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The many masks of modern art

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Jean Dubuffet deserves a verbal bouquet. Not so much because he's France's best living painter, or because he's one of our few living ''old masters,'' but because he's currently painting with more verve and passion than most artists fifty and sixty years his junior.

His most recent exhibition was a riot of color, and much more dynamic and alive than any exhibition I've seen by the newer neo-expressionists. But then, that should come as no surprise. Dubuffet has been kicking up his painterly heels for the past forty years, and alternately shocking and delighting us with his wildly imaginative and profoundly iconoclastic creations.

America's first encounter with his work in the late 1940s left some of us intrigued and challenged, but most of us deeply offended and enraged. It is difficult to understand after all these years just what the fuss was all about, but his paintings were reviled at that time as obscene and immoral, and as final proof of twentieth-century decadence. Dubuffet seemed to have stepped beyond the bounds of decency. Pollock and Kline could at least be dismissed as pointless doodlers, but he could not. His starkly frontal, tough, and heavily textured paintings seemed like a slap in the face to decent America and to our humanist tradition - and we reacted precisely as though we had been physically assaulted.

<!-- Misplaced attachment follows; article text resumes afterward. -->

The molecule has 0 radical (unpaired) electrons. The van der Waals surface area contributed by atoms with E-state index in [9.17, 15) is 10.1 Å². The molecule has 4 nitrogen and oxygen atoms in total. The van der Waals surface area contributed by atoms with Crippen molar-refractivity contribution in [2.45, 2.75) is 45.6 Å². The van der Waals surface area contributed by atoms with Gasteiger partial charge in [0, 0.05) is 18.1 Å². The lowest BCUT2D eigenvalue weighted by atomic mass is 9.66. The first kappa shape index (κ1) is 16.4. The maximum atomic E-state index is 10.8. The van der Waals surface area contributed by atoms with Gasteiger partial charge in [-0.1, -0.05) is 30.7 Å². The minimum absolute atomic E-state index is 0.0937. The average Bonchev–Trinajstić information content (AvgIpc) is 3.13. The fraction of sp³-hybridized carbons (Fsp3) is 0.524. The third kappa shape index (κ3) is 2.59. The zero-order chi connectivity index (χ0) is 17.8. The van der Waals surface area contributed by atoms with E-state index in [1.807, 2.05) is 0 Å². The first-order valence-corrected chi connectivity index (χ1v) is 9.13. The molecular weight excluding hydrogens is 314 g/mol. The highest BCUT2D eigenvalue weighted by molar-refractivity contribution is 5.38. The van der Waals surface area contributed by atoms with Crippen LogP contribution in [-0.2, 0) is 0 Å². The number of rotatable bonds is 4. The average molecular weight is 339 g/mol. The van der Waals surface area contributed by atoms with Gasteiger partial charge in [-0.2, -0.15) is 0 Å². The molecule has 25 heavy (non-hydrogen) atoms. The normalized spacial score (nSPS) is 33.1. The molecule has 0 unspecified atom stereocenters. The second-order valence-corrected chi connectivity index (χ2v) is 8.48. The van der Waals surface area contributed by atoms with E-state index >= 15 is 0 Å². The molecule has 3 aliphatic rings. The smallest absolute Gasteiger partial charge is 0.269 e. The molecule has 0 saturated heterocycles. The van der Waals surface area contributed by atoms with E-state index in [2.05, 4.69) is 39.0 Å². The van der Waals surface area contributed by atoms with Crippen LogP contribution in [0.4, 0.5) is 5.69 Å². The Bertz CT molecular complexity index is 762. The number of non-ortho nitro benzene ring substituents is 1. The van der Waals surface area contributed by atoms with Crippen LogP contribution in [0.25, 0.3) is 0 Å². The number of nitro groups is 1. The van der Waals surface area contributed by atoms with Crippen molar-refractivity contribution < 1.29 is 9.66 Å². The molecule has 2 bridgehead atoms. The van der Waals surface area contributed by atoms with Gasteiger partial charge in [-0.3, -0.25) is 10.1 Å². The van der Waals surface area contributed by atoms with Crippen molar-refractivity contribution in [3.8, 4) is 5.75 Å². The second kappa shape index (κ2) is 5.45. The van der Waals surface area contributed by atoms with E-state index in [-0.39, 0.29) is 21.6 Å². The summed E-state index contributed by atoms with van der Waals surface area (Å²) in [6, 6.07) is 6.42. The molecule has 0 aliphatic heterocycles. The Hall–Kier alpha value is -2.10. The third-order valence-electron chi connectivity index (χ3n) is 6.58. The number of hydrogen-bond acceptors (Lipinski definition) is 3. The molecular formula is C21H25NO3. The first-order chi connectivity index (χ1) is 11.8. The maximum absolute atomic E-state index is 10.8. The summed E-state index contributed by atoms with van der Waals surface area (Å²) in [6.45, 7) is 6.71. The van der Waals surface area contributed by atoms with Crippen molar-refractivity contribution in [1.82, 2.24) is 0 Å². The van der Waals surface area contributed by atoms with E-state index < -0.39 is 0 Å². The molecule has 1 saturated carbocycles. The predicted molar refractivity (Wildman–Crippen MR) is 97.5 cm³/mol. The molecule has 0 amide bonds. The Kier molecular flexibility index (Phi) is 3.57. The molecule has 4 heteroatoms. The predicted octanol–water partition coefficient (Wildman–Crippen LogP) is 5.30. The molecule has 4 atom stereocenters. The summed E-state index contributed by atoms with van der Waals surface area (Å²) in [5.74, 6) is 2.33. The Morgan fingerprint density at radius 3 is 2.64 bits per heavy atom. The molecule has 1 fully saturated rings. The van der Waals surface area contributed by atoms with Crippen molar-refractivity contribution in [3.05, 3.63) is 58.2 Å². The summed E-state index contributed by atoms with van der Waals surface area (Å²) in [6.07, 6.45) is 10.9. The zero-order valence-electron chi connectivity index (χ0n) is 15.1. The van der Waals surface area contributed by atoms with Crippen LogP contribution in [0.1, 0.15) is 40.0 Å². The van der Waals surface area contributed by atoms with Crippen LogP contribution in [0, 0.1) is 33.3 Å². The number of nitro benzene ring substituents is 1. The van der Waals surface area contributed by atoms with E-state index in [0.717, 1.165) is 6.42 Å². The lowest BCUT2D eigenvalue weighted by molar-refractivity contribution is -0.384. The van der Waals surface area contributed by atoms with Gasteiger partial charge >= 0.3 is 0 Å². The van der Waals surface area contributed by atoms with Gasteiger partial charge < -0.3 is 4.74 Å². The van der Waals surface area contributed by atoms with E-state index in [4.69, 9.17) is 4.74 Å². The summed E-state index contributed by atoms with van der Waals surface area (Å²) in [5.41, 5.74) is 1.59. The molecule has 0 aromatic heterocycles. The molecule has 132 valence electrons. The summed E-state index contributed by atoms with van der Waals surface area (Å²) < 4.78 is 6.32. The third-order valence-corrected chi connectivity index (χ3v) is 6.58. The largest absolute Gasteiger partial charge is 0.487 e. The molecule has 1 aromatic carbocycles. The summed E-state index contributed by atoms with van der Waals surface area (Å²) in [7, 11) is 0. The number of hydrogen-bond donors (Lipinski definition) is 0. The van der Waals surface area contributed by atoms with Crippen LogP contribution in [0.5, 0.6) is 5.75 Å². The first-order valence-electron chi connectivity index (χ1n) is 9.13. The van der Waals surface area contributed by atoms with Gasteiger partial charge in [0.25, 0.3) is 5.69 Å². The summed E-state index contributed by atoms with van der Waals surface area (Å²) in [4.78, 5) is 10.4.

What offended us most was his apparent perception of man as bestial and brutal, and without any of the spiritual graces we held so dear. And the fact that these images were executed in a style that resembled nothing so much as the scribblings of the insane or the hopelessly childish was more than we could bear.

How things have changed! Those very paintings that offended us so deeply over thirty years ago now hang in many of our major museums and private collections, and are now seen by many as among the most thoroughly delightful and special works of the entire post-World War II period.


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